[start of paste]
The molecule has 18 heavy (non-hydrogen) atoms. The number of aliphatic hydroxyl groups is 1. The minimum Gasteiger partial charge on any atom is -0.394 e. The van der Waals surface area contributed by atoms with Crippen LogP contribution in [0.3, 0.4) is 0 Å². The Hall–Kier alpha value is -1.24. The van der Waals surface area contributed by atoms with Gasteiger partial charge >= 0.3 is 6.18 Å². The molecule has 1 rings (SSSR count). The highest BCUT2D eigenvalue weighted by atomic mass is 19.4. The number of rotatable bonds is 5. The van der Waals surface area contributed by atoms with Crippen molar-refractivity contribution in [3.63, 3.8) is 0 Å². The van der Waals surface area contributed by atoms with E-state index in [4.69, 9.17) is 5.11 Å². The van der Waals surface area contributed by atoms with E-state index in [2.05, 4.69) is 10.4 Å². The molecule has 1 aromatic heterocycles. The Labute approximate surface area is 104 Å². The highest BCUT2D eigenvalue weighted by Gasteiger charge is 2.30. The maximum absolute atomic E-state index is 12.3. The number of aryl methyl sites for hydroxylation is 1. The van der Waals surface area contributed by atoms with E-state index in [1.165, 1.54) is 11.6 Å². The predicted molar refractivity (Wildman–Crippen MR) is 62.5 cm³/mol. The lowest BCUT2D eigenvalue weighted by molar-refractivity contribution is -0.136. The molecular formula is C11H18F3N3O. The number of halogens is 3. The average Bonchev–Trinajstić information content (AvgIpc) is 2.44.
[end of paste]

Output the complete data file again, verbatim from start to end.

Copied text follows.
The molecule has 18 heavy (non-hydrogen) atoms. The number of aliphatic hydroxyl groups is 1. The minimum Gasteiger partial charge on any atom is -0.394 e. The van der Waals surface area contributed by atoms with Crippen LogP contribution in [0.3, 0.4) is 0 Å². The Hall–Kier alpha value is -1.24. The van der Waals surface area contributed by atoms with Gasteiger partial charge >= 0.3 is 6.18 Å². The molecule has 1 rings (SSSR count). The highest BCUT2D eigenvalue weighted by atomic mass is 19.4. The number of rotatable bonds is 5. The van der Waals surface area contributed by atoms with Crippen molar-refractivity contribution in [3.63, 3.8) is 0 Å². The van der Waals surface area contributed by atoms with E-state index in [4.69, 9.17) is 5.11 Å². The van der Waals surface area contributed by atoms with E-state index in [2.05, 4.69) is 10.4 Å². The molecule has 1 aromatic heterocycles. The Labute approximate surface area is 104 Å². The highest BCUT2D eigenvalue weighted by Gasteiger charge is 2.30. The maximum absolute atomic E-state index is 12.3. The number of aryl methyl sites for hydroxylation is 1. The van der Waals surface area contributed by atoms with E-state index in [1.165, 1.54) is 11.6 Å². The predicted molar refractivity (Wildman–Crippen MR) is 62.5 cm³/mol. The lowest BCUT2D eigenvalue weighted by molar-refractivity contribution is -0.136. The molecular formula is C11H18F3N3O. The number of halogens is 3. The average Bonchev–Trinajstić information content (AvgIpc) is 2.44.